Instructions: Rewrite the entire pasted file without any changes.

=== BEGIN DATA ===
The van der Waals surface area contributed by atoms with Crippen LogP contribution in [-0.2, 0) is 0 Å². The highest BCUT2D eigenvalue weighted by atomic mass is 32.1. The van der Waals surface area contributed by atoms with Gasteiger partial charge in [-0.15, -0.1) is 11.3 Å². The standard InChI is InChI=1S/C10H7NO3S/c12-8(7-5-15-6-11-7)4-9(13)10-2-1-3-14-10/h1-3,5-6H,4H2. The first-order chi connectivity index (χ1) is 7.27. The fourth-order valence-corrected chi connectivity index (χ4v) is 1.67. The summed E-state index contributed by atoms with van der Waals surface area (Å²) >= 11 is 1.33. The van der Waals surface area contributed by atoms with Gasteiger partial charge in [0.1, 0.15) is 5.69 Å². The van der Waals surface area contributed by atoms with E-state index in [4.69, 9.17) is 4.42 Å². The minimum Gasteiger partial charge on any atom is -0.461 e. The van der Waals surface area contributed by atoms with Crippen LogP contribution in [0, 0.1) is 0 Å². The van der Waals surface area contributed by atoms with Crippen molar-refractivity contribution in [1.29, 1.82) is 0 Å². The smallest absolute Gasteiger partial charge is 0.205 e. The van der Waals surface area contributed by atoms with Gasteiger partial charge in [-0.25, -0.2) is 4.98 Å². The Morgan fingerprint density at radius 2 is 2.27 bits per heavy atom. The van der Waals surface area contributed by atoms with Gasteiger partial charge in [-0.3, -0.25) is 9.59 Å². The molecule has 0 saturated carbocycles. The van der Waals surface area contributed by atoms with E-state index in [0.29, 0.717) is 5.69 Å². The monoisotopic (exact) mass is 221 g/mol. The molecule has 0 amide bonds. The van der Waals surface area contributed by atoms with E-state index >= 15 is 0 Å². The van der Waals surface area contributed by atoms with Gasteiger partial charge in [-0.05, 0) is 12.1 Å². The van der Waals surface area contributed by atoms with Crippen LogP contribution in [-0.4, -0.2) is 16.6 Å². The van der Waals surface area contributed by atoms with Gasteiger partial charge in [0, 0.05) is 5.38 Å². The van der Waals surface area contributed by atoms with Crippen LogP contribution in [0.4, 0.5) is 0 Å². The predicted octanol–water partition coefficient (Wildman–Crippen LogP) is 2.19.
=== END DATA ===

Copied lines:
The van der Waals surface area contributed by atoms with Crippen LogP contribution in [-0.2, 0) is 0 Å². The highest BCUT2D eigenvalue weighted by atomic mass is 32.1. The van der Waals surface area contributed by atoms with Gasteiger partial charge in [-0.15, -0.1) is 11.3 Å². The standard InChI is InChI=1S/C10H7NO3S/c12-8(7-5-15-6-11-7)4-9(13)10-2-1-3-14-10/h1-3,5-6H,4H2. The first-order chi connectivity index (χ1) is 7.27. The fourth-order valence-corrected chi connectivity index (χ4v) is 1.67. The summed E-state index contributed by atoms with van der Waals surface area (Å²) >= 11 is 1.33. The van der Waals surface area contributed by atoms with Gasteiger partial charge in [0.1, 0.15) is 5.69 Å². The van der Waals surface area contributed by atoms with E-state index in [4.69, 9.17) is 4.42 Å². The minimum Gasteiger partial charge on any atom is -0.461 e. The van der Waals surface area contributed by atoms with Crippen LogP contribution in [0, 0.1) is 0 Å². The van der Waals surface area contributed by atoms with Crippen molar-refractivity contribution in [1.29, 1.82) is 0 Å². The smallest absolute Gasteiger partial charge is 0.205 e. The van der Waals surface area contributed by atoms with Gasteiger partial charge in [-0.25, -0.2) is 4.98 Å². The Morgan fingerprint density at radius 2 is 2.27 bits per heavy atom. The van der Waals surface area contributed by atoms with Gasteiger partial charge in [-0.3, -0.25) is 9.59 Å². The molecule has 0 saturated carbocycles. The van der Waals surface area contributed by atoms with E-state index in [0.29, 0.717) is 5.69 Å². The monoisotopic (exact) mass is 221 g/mol. The molecule has 0 amide bonds. The van der Waals surface area contributed by atoms with E-state index >= 15 is 0 Å². The van der Waals surface area contributed by atoms with Gasteiger partial charge in [-0.05, 0) is 12.1 Å². The van der Waals surface area contributed by atoms with Crippen LogP contribution in [-0.4, -0.2) is 16.6 Å². The van der Waals surface area contributed by atoms with Gasteiger partial charge in [0, 0.05) is 5.38 Å². The van der Waals surface area contributed by atoms with Crippen LogP contribution in [0.4, 0.5) is 0 Å². The predicted octanol–water partition coefficient (Wildman–Crippen LogP) is 2.19.